How Family Enterprises Will Overcome the Second Wave


Actions and initiatives for entrepreneurial families as they navigate the pandemic economy.

The second wave is here. Are family enterprises ready? That depends on your point of view – and many other factors. Some commentators say yes. Others are cautiously optimistic. But that doesn’t mean entrepreneurial families are rolling over.

It’s a truism that family enterprises have never been enamored with debt. Given their attitudes, says Deloitte’s Michelle Osry1, there’s as good a chance as any they’ll scrape through part two of the pandemic with the help of intensified cash flow planning.

For Maria Fonseca2, readiness comes down to liquidity levels but also which industry family businesses operate in and how. “The name of the game has been agility and flexibility.”

Countless family enterprises have taken huge steps to survive – by pivoting to new business lines, ramping up digital offerings, slashing costs and burning through cash, or all of the above.

Survival Mode

Families realize they’re in survival mode, says Kavil Ramachandran3. After the initial shock of last spring’s economic collapse, Kavil believes protecting cash flow and retaining key customers and suppliers will help see families through the crisis. “Most (industries) have been badly affected by the prolonged negative effects of Covid-19,” he says. “Families know they must find a way out.”

How? And are they ready to endure what could be a protracted second or third wave? “I’m not sure,” says McGill University’s Robert Nason4. “But I imagine they should have learned lessons from the initial experiences and are trying to position themselves on more solid footing.”

They’re seeking out new ways to deliver product

And strong foundations they have. Family enterprises tend to possess flexible governance structures, a feature that distinguishes them from public enterprises. That, and the capacity to absorb change on the fly, says Jesus Casado5. “All have evolved quickly to adapt to the present situation and are better prepared to cope with new changes in comparison with multinationals.”

Yet it has come at a cost. It is no secret that entrepreneurial families are taking pay cuts. Others have reduced dividends to safeguard their long-term futures. In short, families have learned to live with less. “They have put all-hands on deck for no pay to keep the employees paid and on staff when possible,” says Susan St. Amand6. “They’re seeking out new supply chains and investigating new ways to deliver product.”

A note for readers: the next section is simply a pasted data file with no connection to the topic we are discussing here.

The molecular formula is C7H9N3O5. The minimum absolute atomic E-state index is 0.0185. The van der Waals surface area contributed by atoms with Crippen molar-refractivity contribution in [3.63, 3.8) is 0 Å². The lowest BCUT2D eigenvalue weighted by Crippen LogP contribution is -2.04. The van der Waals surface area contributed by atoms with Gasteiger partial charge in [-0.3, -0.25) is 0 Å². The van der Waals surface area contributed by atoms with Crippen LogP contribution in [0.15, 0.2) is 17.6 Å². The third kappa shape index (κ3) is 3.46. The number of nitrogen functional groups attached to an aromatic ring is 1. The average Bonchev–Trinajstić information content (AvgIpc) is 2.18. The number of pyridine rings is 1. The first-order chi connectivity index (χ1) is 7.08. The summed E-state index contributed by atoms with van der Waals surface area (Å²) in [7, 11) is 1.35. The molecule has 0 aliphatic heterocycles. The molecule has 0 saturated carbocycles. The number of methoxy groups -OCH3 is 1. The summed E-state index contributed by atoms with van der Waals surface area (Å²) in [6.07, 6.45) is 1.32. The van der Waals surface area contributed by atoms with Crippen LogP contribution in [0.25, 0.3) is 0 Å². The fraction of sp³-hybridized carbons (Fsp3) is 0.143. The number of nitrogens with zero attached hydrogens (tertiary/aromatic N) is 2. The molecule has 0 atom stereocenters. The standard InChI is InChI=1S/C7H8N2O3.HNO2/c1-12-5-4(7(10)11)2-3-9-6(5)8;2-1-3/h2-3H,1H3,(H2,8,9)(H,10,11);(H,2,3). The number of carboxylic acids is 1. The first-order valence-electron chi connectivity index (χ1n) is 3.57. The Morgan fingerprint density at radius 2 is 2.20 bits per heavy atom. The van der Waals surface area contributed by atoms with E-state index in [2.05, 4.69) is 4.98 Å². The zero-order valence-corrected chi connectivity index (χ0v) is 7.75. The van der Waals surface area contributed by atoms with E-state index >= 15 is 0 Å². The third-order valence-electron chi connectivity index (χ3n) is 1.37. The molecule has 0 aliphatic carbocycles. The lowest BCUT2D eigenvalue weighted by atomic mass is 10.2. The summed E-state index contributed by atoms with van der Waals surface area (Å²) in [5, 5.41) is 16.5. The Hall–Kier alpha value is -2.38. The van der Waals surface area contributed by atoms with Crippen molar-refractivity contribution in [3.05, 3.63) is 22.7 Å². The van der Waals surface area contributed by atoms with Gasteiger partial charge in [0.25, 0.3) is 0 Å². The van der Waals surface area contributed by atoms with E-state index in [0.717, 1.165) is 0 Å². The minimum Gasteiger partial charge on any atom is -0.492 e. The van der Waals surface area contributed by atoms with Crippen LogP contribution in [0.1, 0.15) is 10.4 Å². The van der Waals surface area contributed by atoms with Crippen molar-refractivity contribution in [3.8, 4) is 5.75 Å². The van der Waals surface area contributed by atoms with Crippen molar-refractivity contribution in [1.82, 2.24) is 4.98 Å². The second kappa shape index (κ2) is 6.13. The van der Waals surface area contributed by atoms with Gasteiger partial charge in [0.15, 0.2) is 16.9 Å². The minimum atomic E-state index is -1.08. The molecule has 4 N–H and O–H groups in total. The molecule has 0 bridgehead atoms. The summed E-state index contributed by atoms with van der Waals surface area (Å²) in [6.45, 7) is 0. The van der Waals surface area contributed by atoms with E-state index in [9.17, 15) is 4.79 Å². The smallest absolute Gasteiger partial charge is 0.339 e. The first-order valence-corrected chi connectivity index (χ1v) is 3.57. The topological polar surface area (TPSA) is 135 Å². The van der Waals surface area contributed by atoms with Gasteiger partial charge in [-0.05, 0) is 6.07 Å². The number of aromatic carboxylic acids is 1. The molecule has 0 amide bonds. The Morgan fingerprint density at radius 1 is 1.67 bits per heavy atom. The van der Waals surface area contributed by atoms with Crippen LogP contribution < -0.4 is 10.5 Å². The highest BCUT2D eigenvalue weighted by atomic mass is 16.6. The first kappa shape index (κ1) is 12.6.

All About Commitment

One of their most powerful attributes, says family enterprise expert Joe Astrachan7, is their winning formula of worker loyalty and long-term investment horizons. “They also generally have a more conservative balance sheet which means that in the early part of a recovery, before lenders loosen their thinking about credit risk, they have a greater ability to capitalize on new opportunities.”

But the crisis has forced immediacy in decision-making. After all, survival is rarely put off to next quarter. Whether that’s made enterprising families nimble, due to circumstances or not, is not up for debate. It has led to deeper reflections on big questions, says University of Ottawa’s Peter Jaskiewicz8. “Is this crisis an opportunity to make some tough choices that we have always delayed, for example? When is a good time for the incumbent generation to start succession planning?”

Prepared or not, family businesses are embattled. In Canada, where the US border remains closed, there’s a growing chorus of voices calling for manufacturing to return, says St. Amand. She cites Canada’s massive farming industry, pointing to a dearth of migrant workers who, even if they could be mobilized for harvests, must follow expensive quarantining protocols. “The cost to bring food to market is very high,” she notes. “Border restrictions are creating big issues no one ever expected.”

The second wave is here. Ready or not, family enterprises will pull together – through fiscal prudence and by looking much farther than next quarter. They don’t have a choice but to.

For more information on the Family Enterprise Barometer, visit our page.


  1. Michelle Osry is a Partner, Family Business Advisory, at Deloitte, Canada
  2. María Fonseca Paredes is Director of the Institute of Enterprising Families for Mexico and Latin America, Mexico
  3. Kavil Ramachandran is a Clinical Professor and Executive Director of the Thomas Schmidheiny Centre for Family Enterprise at the Indian School of Business
  4. Robert Nason is an Associate Professor of Management at McGill University’s Desautels Faculty of Management, Canada
  5. Jesus Casado is Secretary General of European Family Businesses, Belgium
  6. Susan St. Amand is the Founder and President of Sirius Financial Services, Canada
  7. Joe Astrachan is Professor Emeritus and past Executive Director of the Cox Family Enterprise Center at the Coles College of Business, Kennesaw State University, USA
  8. Peter Jaskiewicz is a Professor of Family Business and Entrepreneurship at University of Ottawa, Canada

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